Giardia is a species of protozoan parasite, meaning that it is not a worm, bacteria, or virus, but rather a microscopic, one-celled organism. These parasites are found worldwide and cause an irritating intestinal infection in humans and animals knows as giardiasis.
While the infection tends to have unpleasant symptoms, it is typically not life-threatening except in senior pets, very young pets, or those with compromised immune systems. Read on to learn everything you need to know about Giardia in dogs and cats.
Causes of Giardia in Dogs
Dogs and cats become infected with Giardia when they swallow the cyst form of the parasite found in contaminated feces, water, food, and fur.
For example, your pet may:
- Eat the contaminated feces of another animal
- Drink from a contaminated stream, lake, or other body of water
- Roll around in contaminated grass or dirt
- Lick their body after touching a contaminated surface (such as a dog bed at a kennel)
Once the cyst form of the parasite is ingested and enters a pet’s intestines, it transforms into a trophozoite, which is the active form of a protozoan parasite. This trophozoite attaches to the intestinal wall to feed, and reproduces by dividing. If enough trophozoites are present, they can cause serious intestinal damage.
When trophozoites divide and multiply, some turn into the cystic form of the parasite. Eventually, the pet will pass these cysts in its stool, thus contaminating their environment. Giardia can survive for weeks or months in cool and moist environments. It usually survives for only a few days in dry, warm environments.
While humans can also become infected by Giardia, the risk of acquiring it from your pet is small. The type of Giardia that infects humans is usually different than the type that infects animals. Regardless, if your pet is infected with Giardia, you should still disinfect your house and yard to reduce the chance of exposure.
Symptoms of Giardia in Dogs and Cats
Some pets infected by Giardia may show no symptoms at all, but many will exhibit the following:
- Diarrhea that comes on suddenly. Tends to be foul-smelling, soft, watery, and greenish in color. May also contain blood.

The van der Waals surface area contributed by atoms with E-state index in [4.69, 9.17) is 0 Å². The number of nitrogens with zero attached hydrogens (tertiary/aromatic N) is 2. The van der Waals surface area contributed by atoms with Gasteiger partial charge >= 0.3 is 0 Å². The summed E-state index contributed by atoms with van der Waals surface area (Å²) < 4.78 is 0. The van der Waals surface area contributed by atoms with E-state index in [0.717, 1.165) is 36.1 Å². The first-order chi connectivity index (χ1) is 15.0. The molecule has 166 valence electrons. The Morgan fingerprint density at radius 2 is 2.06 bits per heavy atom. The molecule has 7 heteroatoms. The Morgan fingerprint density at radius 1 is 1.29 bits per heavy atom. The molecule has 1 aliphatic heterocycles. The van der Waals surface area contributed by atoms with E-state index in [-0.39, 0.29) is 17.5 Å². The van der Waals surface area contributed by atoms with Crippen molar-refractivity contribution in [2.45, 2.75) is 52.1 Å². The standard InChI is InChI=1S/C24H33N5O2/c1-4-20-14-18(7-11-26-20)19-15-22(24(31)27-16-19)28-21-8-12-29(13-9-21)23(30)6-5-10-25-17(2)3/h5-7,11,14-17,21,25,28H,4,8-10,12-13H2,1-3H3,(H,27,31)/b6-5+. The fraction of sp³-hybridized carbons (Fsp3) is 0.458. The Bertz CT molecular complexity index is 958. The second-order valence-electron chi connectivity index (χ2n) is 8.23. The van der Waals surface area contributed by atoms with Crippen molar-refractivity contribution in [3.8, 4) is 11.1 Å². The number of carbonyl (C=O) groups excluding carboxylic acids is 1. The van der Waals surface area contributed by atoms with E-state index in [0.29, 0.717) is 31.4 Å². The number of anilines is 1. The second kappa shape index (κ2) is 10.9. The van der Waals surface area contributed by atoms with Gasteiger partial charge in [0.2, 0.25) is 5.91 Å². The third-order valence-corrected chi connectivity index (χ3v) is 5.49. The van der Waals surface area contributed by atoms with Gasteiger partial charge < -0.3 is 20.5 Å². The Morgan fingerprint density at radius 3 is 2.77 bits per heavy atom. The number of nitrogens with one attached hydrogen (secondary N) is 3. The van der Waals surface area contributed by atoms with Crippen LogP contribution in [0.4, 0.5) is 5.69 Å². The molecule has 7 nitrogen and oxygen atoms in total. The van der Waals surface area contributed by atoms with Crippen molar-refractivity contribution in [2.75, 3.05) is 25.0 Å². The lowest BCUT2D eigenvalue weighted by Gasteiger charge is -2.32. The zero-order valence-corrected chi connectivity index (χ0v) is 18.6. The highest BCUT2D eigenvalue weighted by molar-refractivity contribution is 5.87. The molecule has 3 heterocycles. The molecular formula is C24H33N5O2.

- Excess mucus in the feces
- Abdominal pain
- Weight loss
Diagnosing and Treating Giardia in Dogs and Cats
Diagnosing Giardia can be tricky. Because cysts are shed inconsistently in the feces, fecal testing tends to be hit-or-miss. In some cases, repeated fecal testing may be necessary. Other times, a veterinarian may diagnose the condition on the basis of medical history and clinical symptoms.
Giardia infections are usually treated with medication. Some pets may also require hospitalization if they are suffering from dehydration or severe diarrhea.
The most commonly prescribed medications for a Giardia infection include:
- Metronidazole: A potent antimicrobial antibiotic. It is typically administered for 5 to 7 days.
- Panacur (fenbendazole): A broad-spectrum dewormer. Often used in conjunction with Metronidazole.
Because cysts can stick to the fur and re-infect, pets should also be bathed during the course of treatment.
Most cases of Giardia are treatable. See your veterinarian if your pet is showing any symptoms or you suspect that your pet has come into contact with a contaminated substance.
How to Prevent Giardia in Dogs and Cats
To protect your pet from Giardia, keep them away from situations where they may come into contact with contaminated substances. For example:
- Do not let your pet drink from bodies of water such as streams, lakes, and ponds
- Do not let your pet ingest animal feces
- Stay away from parks or areas where animal feces is often left on the ground
- Be sure that any boarding facility your pet stays in is clean, and that any crates and beds are regularly disinfected
If your pet has become infected, you should thoroughly clean your environment:
- Floors and surfaces can be washed with a bleach and water solution.
- Wash clothes, bedding, and soft toys in the washing machine, then dry on the highest heat setting.
- Disinfect food and water bowls in hot water and soap, either in the dishwasher or sink.
- Contaminated lawns or plants cannot be disinfected. You’ll have to remove and discard the grass or plants, and then allow the area to be exposed to direct sunlight
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